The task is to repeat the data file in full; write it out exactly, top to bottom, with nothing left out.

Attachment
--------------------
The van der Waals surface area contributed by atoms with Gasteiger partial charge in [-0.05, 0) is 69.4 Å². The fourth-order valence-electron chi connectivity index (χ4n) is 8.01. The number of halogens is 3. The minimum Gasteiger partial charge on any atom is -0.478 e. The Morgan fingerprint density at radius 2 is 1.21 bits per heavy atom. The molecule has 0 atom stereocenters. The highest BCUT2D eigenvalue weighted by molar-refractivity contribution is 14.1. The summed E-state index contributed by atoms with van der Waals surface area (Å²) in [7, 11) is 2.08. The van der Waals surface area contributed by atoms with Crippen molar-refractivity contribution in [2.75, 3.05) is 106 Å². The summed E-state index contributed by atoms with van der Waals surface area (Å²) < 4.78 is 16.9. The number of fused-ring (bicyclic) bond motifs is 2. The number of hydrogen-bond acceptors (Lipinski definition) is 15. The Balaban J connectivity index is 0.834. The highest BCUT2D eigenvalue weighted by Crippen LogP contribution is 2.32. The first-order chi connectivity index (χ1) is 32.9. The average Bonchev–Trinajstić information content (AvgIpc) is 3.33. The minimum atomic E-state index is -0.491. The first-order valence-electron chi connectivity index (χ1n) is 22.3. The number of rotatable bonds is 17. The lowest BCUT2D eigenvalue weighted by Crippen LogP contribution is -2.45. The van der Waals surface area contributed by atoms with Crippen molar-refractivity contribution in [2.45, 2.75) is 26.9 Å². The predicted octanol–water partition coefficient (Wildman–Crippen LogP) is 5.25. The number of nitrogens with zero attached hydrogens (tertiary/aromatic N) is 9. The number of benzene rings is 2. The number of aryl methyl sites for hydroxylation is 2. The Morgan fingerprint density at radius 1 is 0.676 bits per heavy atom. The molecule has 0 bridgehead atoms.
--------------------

The van der Waals surface area contributed by atoms with Gasteiger partial charge in [-0.05, 0) is 69.4 Å². The fourth-order valence-electron chi connectivity index (χ4n) is 8.01. The number of halogens is 3. The minimum Gasteiger partial charge on any atom is -0.478 e. The Morgan fingerprint density at radius 2 is 1.21 bits per heavy atom. The molecule has 0 atom stereocenters. The highest BCUT2D eigenvalue weighted by molar-refractivity contribution is 14.1. The summed E-state index contributed by atoms with van der Waals surface area (Å²) in [7, 11) is 2.08. The van der Waals surface area contributed by atoms with Crippen molar-refractivity contribution in [2.75, 3.05) is 106 Å². The summed E-state index contributed by atoms with van der Waals surface area (Å²) < 4.78 is 16.9. The number of fused-ring (bicyclic) bond motifs is 2. The number of hydrogen-bond acceptors (Lipinski definition) is 15. The Balaban J connectivity index is 0.834. The highest BCUT2D eigenvalue weighted by Crippen LogP contribution is 2.32. The first-order chi connectivity index (χ1) is 32.9. The average Bonchev–Trinajstić information content (AvgIpc) is 3.33. The minimum atomic E-state index is -0.491. The first-order valence-electron chi connectivity index (χ1n) is 22.3. The number of rotatable bonds is 17. The lowest BCUT2D eigenvalue weighted by Crippen LogP contribution is -2.45. The van der Waals surface area contributed by atoms with Crippen molar-refractivity contribution in [2.45, 2.75) is 26.9 Å². The predicted octanol–water partition coefficient (Wildman–Crippen LogP) is 5.25. The number of nitrogens with zero attached hydrogens (tertiary/aromatic N) is 9. The number of benzene rings is 2. The number of aryl methyl sites for hydroxylation is 2. The Morgan fingerprint density at radius 1 is 0.676 bits per heavy atom. The molecule has 0 bridgehead atoms.